Feminist theory from margin to center

by Bell Hooks

Paper Book, 1984


When Feminist Theory: From Margin to Center was first published in 1984, it was welcomed and praised by feminist thinkers who wanted a new vision. Even so, individual readers frequently found the theory "unsettling" or "provocative." Today, the blueprint for feminist movement presented in the book remains as provocative and relevant as ever. Written in hooks's characteristic direct style, Feminist Theory embodies the hope that feminists can find a common language to spread the word and create a mass, global feminist movement.


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Due March 27, 2023

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Boston, MA : South End Press, c1984.

User reviews

LibraryThing member Crowyhead
Probably one of my favorite feminist works of all time.
LibraryThing member beau.p.laurence
seminal work in feminist theory. a good primer.
LibraryThing member neverlistless
I read this book for my Implications of Racism course and wrote a big paper on it, but I'll spare you readers all of the minute details. In a nutshell, this was a fascinating look at the intersection of race, class and gender and a critique of the 1960s feminist movement. hooks argued that the
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1960s feminist movement was too narrow and did not give credence to the struggles and experiences of women of color or women in lower classes. A must read for anyone interested in feminism or racism.
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LibraryThing member raschneid
Bell hooks, writing in the mid-eighties, discusses how second-wave feminism could reclaim its focus on social justice and become relevant to everyone. Picked this up at a library book sale and loved it. Hooks' prose style is crisp and direct and quietly passionate, occupying the space where popular
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and academic writing meets. It is not an introduction to feminism, but it's a great read for anyone wanting to consider more deeply the place of feminism in social justice movements now.
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LibraryThing member brleach
Although this book presented a critical challenge to feminist orthodoxy at the time it was published, it has ironically become the contemporary feminist party line. There are some aspects of this book I find praiseworthy and other elements I find problematic, but regardless of which arguments fall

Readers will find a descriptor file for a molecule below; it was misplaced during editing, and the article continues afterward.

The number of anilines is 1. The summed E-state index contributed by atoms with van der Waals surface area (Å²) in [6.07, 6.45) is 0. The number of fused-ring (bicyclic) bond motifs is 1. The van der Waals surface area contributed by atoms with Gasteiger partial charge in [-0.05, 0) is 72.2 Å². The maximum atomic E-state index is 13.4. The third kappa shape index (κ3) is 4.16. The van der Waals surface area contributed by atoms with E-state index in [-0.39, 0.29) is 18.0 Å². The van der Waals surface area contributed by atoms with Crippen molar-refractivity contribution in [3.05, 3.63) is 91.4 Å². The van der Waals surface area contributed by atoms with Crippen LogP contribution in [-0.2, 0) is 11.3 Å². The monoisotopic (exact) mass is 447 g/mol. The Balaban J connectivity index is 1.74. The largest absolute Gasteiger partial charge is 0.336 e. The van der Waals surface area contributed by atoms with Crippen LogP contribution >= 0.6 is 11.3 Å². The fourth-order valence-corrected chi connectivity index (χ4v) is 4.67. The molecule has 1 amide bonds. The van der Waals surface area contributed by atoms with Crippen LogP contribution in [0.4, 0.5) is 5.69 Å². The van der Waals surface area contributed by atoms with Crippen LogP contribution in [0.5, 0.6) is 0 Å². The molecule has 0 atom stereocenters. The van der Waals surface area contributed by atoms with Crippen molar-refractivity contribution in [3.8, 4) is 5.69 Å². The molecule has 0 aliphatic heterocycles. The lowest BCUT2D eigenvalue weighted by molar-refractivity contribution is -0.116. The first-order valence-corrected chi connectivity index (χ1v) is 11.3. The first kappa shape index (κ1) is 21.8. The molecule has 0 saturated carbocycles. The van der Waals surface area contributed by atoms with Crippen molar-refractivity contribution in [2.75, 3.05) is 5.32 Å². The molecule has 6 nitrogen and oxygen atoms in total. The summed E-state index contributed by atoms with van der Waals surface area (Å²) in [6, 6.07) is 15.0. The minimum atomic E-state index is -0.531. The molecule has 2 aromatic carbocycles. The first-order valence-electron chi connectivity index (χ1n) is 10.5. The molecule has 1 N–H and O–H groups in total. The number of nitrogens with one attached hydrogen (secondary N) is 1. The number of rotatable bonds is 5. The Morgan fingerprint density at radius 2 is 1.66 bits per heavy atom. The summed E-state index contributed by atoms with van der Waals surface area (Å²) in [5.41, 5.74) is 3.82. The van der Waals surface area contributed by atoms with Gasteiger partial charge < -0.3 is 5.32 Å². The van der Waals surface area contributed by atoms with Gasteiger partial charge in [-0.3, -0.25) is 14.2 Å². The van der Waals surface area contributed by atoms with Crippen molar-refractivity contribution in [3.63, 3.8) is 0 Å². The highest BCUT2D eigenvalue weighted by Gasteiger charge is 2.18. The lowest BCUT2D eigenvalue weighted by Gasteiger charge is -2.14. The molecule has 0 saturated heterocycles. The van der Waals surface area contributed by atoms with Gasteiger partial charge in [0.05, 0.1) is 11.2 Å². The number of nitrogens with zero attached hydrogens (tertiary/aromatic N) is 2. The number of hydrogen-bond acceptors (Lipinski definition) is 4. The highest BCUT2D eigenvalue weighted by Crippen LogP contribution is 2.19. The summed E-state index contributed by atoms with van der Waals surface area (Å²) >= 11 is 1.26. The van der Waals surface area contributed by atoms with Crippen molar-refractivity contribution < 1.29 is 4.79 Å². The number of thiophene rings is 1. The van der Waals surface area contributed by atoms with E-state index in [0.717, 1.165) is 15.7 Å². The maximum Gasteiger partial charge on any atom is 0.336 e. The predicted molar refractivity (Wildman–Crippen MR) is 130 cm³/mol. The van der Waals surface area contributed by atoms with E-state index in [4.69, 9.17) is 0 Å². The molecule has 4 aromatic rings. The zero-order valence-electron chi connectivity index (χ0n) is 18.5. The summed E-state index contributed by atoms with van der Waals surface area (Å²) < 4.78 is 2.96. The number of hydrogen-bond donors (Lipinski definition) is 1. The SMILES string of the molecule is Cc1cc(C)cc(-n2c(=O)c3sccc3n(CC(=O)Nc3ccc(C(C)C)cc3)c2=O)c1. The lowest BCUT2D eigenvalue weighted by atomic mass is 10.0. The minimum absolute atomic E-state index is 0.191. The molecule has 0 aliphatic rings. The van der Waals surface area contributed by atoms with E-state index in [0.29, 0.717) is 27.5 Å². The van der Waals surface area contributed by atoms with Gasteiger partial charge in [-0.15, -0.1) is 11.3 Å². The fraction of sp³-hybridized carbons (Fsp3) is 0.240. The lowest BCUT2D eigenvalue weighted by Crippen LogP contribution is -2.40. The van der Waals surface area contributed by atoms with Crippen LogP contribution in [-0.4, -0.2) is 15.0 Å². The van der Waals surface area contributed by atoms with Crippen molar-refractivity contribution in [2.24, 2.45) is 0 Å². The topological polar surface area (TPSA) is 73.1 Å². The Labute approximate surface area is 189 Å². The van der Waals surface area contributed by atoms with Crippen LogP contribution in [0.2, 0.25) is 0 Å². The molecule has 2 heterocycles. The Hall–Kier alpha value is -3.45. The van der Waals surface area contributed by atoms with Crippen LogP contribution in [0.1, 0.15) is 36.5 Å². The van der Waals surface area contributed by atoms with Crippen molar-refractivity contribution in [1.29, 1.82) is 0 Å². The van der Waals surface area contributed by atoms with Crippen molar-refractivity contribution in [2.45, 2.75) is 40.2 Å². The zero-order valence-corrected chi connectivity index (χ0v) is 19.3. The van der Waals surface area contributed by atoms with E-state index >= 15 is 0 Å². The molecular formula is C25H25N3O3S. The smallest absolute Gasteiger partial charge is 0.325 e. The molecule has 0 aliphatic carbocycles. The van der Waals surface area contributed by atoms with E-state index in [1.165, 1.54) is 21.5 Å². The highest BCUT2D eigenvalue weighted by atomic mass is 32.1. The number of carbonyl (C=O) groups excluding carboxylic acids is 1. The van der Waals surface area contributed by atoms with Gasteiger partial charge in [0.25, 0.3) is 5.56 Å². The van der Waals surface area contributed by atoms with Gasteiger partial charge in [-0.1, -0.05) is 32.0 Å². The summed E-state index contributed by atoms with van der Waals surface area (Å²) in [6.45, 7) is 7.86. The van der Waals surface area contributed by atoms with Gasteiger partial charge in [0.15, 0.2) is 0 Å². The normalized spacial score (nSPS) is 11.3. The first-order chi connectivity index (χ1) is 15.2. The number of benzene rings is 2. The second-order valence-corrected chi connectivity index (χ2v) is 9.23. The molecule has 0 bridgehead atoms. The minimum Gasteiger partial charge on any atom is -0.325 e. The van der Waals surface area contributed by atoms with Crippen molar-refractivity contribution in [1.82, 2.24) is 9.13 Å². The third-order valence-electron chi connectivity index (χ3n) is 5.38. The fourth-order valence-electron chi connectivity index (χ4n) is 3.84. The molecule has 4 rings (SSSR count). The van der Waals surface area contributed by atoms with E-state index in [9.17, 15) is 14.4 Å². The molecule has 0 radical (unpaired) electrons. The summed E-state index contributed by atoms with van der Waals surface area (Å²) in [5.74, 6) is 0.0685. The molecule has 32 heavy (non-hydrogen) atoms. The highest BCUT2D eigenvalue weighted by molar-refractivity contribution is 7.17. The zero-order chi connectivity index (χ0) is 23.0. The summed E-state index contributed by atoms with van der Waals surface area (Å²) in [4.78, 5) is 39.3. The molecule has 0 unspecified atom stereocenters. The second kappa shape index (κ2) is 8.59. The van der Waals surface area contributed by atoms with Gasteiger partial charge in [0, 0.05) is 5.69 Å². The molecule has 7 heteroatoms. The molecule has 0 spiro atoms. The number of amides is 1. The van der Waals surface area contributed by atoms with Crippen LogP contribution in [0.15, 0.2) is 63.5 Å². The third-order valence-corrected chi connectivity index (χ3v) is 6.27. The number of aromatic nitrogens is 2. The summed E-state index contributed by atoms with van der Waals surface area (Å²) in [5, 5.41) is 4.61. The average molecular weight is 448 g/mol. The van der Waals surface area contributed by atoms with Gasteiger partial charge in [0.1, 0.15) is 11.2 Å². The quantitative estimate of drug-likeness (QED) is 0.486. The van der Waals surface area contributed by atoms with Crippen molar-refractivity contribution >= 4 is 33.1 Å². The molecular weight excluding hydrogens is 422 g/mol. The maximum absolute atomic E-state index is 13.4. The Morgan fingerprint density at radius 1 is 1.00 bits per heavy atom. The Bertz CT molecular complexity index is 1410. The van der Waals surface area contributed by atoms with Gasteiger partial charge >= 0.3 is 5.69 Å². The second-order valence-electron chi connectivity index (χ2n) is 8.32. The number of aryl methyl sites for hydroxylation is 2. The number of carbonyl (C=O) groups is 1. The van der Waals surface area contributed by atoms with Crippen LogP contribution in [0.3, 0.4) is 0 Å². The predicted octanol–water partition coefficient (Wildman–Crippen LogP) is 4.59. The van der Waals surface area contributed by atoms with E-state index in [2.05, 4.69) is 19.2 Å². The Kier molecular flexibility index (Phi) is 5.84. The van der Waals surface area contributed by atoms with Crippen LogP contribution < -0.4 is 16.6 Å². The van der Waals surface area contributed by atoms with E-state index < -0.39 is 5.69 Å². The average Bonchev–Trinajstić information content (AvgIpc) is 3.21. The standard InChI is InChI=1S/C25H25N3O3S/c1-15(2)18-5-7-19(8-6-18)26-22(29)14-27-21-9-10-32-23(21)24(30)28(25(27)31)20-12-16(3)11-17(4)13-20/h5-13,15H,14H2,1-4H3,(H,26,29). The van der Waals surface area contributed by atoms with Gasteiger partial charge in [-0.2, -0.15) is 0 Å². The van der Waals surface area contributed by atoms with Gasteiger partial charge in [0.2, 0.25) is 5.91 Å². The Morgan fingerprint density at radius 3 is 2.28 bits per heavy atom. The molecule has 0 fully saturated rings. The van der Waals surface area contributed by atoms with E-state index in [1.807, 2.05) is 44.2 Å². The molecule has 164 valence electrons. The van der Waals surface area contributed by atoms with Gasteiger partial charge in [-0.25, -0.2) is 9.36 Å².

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in which categories, I think today's feminists would do well to take up hooks's call to continually re-evaluate whatever the hegemonic consensus of the day is.

On the positive side, hooks is excellent at identifying problems and courageous at putting forth potential solutions. She proposes concrete practices which align with her theoretical proclamations. Most importantly, she airs some of the perspectives which are common among poor or non-white women yet neglected by white bourgeois feminists. However, in her attempt to introduce these valuable perspectives, I think hooks ultimately reinforces the binary logic of domination she considers to be the root of oppression. By relying on a version of standpoint epistemology in which the most marginalized people have the greatest access to truth, hooks provides a rationale for the "oppression olympics" in which the "most victimized" status is coveted, even as she critiques the victim mentality within the feminist movement. The contrasts she sets up between white women and women of color sometimes ring false or just too strongly worded (for example, she states that black women are raised communally while white women are not), which seems to reinforce barriers between women rather than breaking them down. Furthermore, she seems to neglect other axes of oppression beyond gender, race, and class. She does not talk at all about disability, immigration status, or trans/non-binary gender identity. Her discussion of LGB individuals is either in the service of making points about heterosexuality, trite, hetero-splaining, or non-existent (e.g. heterosexuality is not per se oppression any more than lesbianism is per se liberation, separatism is undesirable, lesbians should make sure there are men involved in their kids lives, etc). Lastly, she seems to be holding out for a utopian world in which there is no domination, which seems impossible if perhaps desirable as an ideal.

Despite my reservations, this book is definitely worth a read. It clarifies much of the logic behind contemporary feminist thinking, and reading it will help you understand where hooks's thinking has become hegemonic within the movement vs. where it has not gained such currency. It's also integral to the history of feminist theory.
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